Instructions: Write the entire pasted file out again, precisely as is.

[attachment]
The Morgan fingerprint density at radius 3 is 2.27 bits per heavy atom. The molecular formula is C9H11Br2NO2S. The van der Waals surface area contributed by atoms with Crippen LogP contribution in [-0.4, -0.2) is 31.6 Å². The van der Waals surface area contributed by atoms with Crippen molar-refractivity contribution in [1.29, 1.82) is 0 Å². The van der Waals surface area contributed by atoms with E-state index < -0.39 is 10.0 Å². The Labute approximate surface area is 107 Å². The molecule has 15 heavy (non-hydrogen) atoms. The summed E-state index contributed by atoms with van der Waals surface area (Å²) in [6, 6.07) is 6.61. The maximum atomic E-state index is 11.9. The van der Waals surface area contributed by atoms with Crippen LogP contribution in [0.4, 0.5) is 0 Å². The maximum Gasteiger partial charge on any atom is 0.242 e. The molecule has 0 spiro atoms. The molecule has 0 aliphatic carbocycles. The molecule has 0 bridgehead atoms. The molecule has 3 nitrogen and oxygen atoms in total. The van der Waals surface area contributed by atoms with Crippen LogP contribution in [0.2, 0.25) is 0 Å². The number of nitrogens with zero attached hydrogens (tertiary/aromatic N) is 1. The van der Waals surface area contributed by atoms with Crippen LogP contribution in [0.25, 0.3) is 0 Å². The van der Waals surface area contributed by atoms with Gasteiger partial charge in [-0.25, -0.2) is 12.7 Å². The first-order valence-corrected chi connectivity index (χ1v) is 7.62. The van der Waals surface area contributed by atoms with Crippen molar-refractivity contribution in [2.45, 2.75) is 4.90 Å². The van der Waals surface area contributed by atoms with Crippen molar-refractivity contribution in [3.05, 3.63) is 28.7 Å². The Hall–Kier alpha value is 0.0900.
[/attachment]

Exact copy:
The Morgan fingerprint density at radius 3 is 2.27 bits per heavy atom. The molecular formula is C9H11Br2NO2S. The van der Waals surface area contributed by atoms with Crippen LogP contribution in [-0.4, -0.2) is 31.6 Å². The van der Waals surface area contributed by atoms with Crippen molar-refractivity contribution in [1.29, 1.82) is 0 Å². The van der Waals surface area contributed by atoms with E-state index < -0.39 is 10.0 Å². The Labute approximate surface area is 107 Å². The molecule has 15 heavy (non-hydrogen) atoms. The summed E-state index contributed by atoms with van der Waals surface area (Å²) in [6, 6.07) is 6.61. The maximum atomic E-state index is 11.9. The van der Waals surface area contributed by atoms with Crippen LogP contribution in [0.4, 0.5) is 0 Å². The maximum Gasteiger partial charge on any atom is 0.242 e. The molecule has 0 spiro atoms. The molecule has 0 aliphatic carbocycles. The molecule has 0 bridgehead atoms. The molecule has 3 nitrogen and oxygen atoms in total. The van der Waals surface area contributed by atoms with Crippen LogP contribution in [0.2, 0.25) is 0 Å². The number of nitrogens with zero attached hydrogens (tertiary/aromatic N) is 1. The van der Waals surface area contributed by atoms with Crippen LogP contribution in [0.25, 0.3) is 0 Å². The van der Waals surface area contributed by atoms with Gasteiger partial charge in [-0.25, -0.2) is 12.7 Å². The first-order valence-corrected chi connectivity index (χ1v) is 7.62. The van der Waals surface area contributed by atoms with Crippen molar-refractivity contribution in [2.45, 2.75) is 4.90 Å². The van der Waals surface area contributed by atoms with Crippen molar-refractivity contribution in [3.05, 3.63) is 28.7 Å². The Hall–Kier alpha value is 0.0900.